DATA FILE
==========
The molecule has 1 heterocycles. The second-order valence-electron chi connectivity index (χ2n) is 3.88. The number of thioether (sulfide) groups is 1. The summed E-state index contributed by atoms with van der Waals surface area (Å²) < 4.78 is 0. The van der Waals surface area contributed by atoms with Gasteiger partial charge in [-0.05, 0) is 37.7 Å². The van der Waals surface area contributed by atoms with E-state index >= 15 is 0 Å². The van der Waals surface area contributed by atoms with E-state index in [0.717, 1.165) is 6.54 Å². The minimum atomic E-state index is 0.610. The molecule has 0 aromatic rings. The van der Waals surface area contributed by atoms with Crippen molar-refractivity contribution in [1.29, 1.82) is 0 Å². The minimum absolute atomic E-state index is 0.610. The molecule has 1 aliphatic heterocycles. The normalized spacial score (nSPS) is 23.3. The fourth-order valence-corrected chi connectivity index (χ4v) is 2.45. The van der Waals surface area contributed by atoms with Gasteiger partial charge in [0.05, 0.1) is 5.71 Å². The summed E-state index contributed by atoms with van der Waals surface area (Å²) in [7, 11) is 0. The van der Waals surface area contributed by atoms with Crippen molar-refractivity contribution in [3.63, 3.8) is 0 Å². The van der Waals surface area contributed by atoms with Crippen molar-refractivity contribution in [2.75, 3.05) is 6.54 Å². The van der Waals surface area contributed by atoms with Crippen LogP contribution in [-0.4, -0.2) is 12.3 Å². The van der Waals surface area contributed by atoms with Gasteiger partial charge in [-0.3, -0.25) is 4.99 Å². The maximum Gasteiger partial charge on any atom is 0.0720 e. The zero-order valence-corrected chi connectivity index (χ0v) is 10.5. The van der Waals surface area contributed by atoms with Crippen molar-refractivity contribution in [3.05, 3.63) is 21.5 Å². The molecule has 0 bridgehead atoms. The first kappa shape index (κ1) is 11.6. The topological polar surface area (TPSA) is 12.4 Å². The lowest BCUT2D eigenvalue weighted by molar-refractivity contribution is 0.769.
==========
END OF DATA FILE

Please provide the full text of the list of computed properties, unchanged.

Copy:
The molecule has 1 heterocycles. The second-order valence-electron chi connectivity index (χ2n) is 3.88. The number of thioether (sulfide) groups is 1. The summed E-state index contributed by atoms with van der Waals surface area (Å²) < 4.78 is 0. The van der Waals surface area contributed by atoms with Gasteiger partial charge in [-0.05, 0) is 37.7 Å². The van der Waals surface area contributed by atoms with E-state index >= 15 is 0 Å². The van der Waals surface area contributed by atoms with E-state index in [0.717, 1.165) is 6.54 Å². The minimum atomic E-state index is 0.610. The molecule has 0 aromatic rings. The van der Waals surface area contributed by atoms with Crippen molar-refractivity contribution in [1.29, 1.82) is 0 Å². The minimum absolute atomic E-state index is 0.610. The molecule has 1 aliphatic heterocycles. The normalized spacial score (nSPS) is 23.3. The fourth-order valence-corrected chi connectivity index (χ4v) is 2.45. The van der Waals surface area contributed by atoms with Gasteiger partial charge in [0.05, 0.1) is 5.71 Å². The summed E-state index contributed by atoms with van der Waals surface area (Å²) in [7, 11) is 0. The van der Waals surface area contributed by atoms with Crippen molar-refractivity contribution in [3.63, 3.8) is 0 Å². The van der Waals surface area contributed by atoms with Crippen molar-refractivity contribution in [2.75, 3.05) is 6.54 Å². The van der Waals surface area contributed by atoms with Crippen LogP contribution in [-0.4, -0.2) is 12.3 Å². The van der Waals surface area contributed by atoms with Gasteiger partial charge in [-0.3, -0.25) is 4.99 Å². The maximum Gasteiger partial charge on any atom is 0.0720 e. The zero-order valence-corrected chi connectivity index (χ0v) is 10.5. The van der Waals surface area contributed by atoms with Crippen molar-refractivity contribution in [3.05, 3.63) is 21.5 Å². The molecule has 0 bridgehead atoms. The first kappa shape index (κ1) is 11.6. The topological polar surface area (TPSA) is 12.4 Å². The lowest BCUT2D eigenvalue weighted by molar-refractivity contribution is 0.769.